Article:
In Encino Motorcars, LLC v. Navarro, the Supreme Court was recently asked to determine if the Department of Labor could change its mind a second time whether car dealer employees selling service contracts were exempt from overtime compensation requirements of the Fair Labor Standard Act! (FLSA) In 1966 Congress enacted an exemption under the FLSA for overtime requirements at covered dealerships for “salesman . . . primarily engaged in selling or servicing automobiles.” In 1970, the Department interpreted this provision and issued regulations defining “salesman” to mean a salesman engaged in selling vehicles but excluded service advisors who sell repair and maintenance contracts. After several courts rejected this interpretation, the Department changed its policy in 1978 and allowed the application of the exemption to service providers. Unexpectedly, the Department issued a final rule in 2011 removing the exemption for employees selling service contracts which had been relied on by dealers for thirty-three years!
Unfortunately, one such dealer claiming the exemption was sued by service providers for violating the FLSA’s overtime provisions. After the dealer won at district court, the Ninth Circuit reversed claiming it was required to defer to the Department pursuant to Chevron U.S.A. v. Natural Resources Defense Council, Inc., 467 US 837. Chevron mandates that courts defer to a federal agency’s interpretation of a statute promulgated through notice-and-comment rulemaking if the agency’s interpretation is reasonable. Fortunately, the Supreme Court vacated the Ninth Circuit decision. It explained that the agency’s failure to explain the inconsistency in the application of a policy, e.g. the agency changing its mind, not once, but twice regarding the same regulation, renders the promulgation of the rule arbitrary and capricious, and not entitled to Chevron deference.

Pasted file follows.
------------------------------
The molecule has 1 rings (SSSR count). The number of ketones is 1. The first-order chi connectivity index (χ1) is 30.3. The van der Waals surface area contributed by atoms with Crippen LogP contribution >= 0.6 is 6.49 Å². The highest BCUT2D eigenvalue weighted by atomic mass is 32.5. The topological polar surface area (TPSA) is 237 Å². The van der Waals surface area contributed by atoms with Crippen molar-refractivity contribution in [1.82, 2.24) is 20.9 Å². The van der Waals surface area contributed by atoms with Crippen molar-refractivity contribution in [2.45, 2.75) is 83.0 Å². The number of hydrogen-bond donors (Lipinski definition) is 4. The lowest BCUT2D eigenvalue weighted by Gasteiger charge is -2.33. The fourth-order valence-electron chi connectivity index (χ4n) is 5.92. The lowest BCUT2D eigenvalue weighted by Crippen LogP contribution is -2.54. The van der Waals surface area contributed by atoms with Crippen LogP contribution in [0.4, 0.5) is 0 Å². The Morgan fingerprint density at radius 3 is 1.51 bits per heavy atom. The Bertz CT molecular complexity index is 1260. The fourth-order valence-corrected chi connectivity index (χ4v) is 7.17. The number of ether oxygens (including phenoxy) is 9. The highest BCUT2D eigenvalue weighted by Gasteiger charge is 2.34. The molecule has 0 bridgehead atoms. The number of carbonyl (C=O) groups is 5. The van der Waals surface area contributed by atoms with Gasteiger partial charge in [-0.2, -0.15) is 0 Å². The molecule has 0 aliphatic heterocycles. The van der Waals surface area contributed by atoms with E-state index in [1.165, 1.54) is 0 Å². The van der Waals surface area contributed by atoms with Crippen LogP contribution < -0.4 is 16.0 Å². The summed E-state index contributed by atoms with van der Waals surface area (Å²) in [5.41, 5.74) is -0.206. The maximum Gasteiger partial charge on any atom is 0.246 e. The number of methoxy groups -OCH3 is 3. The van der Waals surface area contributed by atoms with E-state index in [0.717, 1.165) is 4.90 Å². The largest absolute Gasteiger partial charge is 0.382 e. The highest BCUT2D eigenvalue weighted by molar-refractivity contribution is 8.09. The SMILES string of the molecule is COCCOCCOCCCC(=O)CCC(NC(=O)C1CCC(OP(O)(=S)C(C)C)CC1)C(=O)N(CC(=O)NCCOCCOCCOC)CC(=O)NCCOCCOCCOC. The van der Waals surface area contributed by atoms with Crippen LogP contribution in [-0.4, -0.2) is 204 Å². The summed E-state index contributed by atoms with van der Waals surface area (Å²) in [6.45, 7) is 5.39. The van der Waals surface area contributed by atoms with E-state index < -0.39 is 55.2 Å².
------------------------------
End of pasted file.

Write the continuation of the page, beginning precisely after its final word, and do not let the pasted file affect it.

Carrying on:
As such, the Supreme Court did not completely resolve this issue for the car dealership industry. It simply recognized that agencies cannot make sequential inconsistent changes in policy without explaining such changes. If they have not already, car dealers should at least prepare to follow the Department’s 2011 interpretation. Shulman Bastian Friedman & Bui LLP will continue to monitor and report developments in this case to its dealership clients.
If you have any dealership or employment related matter that renders it necessary for you to consider consulting with an attorney, please contact Shulman Bastian Friedman & Bui LLP at 949-340-3400 or at www.shbllp.com and ask to speak with one of our attorneys with experience in handling dealership and employment legal matters.